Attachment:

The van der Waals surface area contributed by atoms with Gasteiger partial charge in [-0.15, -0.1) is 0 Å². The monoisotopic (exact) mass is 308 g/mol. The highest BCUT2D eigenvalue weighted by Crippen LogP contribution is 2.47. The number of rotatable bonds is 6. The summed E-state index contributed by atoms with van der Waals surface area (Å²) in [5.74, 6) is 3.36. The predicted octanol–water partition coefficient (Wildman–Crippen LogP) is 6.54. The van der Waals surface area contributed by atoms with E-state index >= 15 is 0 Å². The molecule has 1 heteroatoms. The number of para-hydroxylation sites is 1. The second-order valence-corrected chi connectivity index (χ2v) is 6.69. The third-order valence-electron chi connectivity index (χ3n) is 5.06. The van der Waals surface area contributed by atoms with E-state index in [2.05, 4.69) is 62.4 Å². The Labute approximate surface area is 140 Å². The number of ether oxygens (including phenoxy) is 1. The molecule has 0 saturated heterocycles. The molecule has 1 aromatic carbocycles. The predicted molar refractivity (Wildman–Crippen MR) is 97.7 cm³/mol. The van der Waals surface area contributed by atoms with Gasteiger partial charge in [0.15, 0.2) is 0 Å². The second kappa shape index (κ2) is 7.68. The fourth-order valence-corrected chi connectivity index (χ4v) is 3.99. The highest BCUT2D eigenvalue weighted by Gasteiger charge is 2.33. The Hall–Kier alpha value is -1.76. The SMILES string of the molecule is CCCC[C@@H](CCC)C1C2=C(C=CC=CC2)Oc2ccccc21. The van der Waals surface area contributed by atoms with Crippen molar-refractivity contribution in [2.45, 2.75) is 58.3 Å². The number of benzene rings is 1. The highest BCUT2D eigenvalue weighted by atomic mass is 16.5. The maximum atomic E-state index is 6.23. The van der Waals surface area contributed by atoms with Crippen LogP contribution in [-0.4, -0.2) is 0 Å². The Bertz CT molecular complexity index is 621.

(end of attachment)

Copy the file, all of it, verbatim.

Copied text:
The van der Waals surface area contributed by atoms with Gasteiger partial charge in [-0.15, -0.1) is 0 Å². The monoisotopic (exact) mass is 308 g/mol. The highest BCUT2D eigenvalue weighted by Crippen LogP contribution is 2.47. The number of rotatable bonds is 6. The summed E-state index contributed by atoms with van der Waals surface area (Å²) in [5.74, 6) is 3.36. The predicted octanol–water partition coefficient (Wildman–Crippen LogP) is 6.54. The van der Waals surface area contributed by atoms with E-state index >= 15 is 0 Å². The molecule has 1 heteroatoms. The number of para-hydroxylation sites is 1. The second-order valence-corrected chi connectivity index (χ2v) is 6.69. The third-order valence-electron chi connectivity index (χ3n) is 5.06. The van der Waals surface area contributed by atoms with E-state index in [2.05, 4.69) is 62.4 Å². The Labute approximate surface area is 140 Å². The number of ether oxygens (including phenoxy) is 1. The molecule has 0 saturated heterocycles. The molecule has 1 aromatic carbocycles. The predicted molar refractivity (Wildman–Crippen MR) is 97.7 cm³/mol. The van der Waals surface area contributed by atoms with Gasteiger partial charge in [0.15, 0.2) is 0 Å². The second kappa shape index (κ2) is 7.68. The fourth-order valence-corrected chi connectivity index (χ4v) is 3.99. The highest BCUT2D eigenvalue weighted by Gasteiger charge is 2.33. The Hall–Kier alpha value is -1.76. The SMILES string of the molecule is CCCC[C@@H](CCC)C1C2=C(C=CC=CC2)Oc2ccccc21. The van der Waals surface area contributed by atoms with Crippen molar-refractivity contribution in [2.45, 2.75) is 58.3 Å². The number of benzene rings is 1. The highest BCUT2D eigenvalue weighted by atomic mass is 16.5. The maximum atomic E-state index is 6.23. The van der Waals surface area contributed by atoms with Crippen LogP contribution in [-0.4, -0.2) is 0 Å². The Bertz CT molecular complexity index is 621.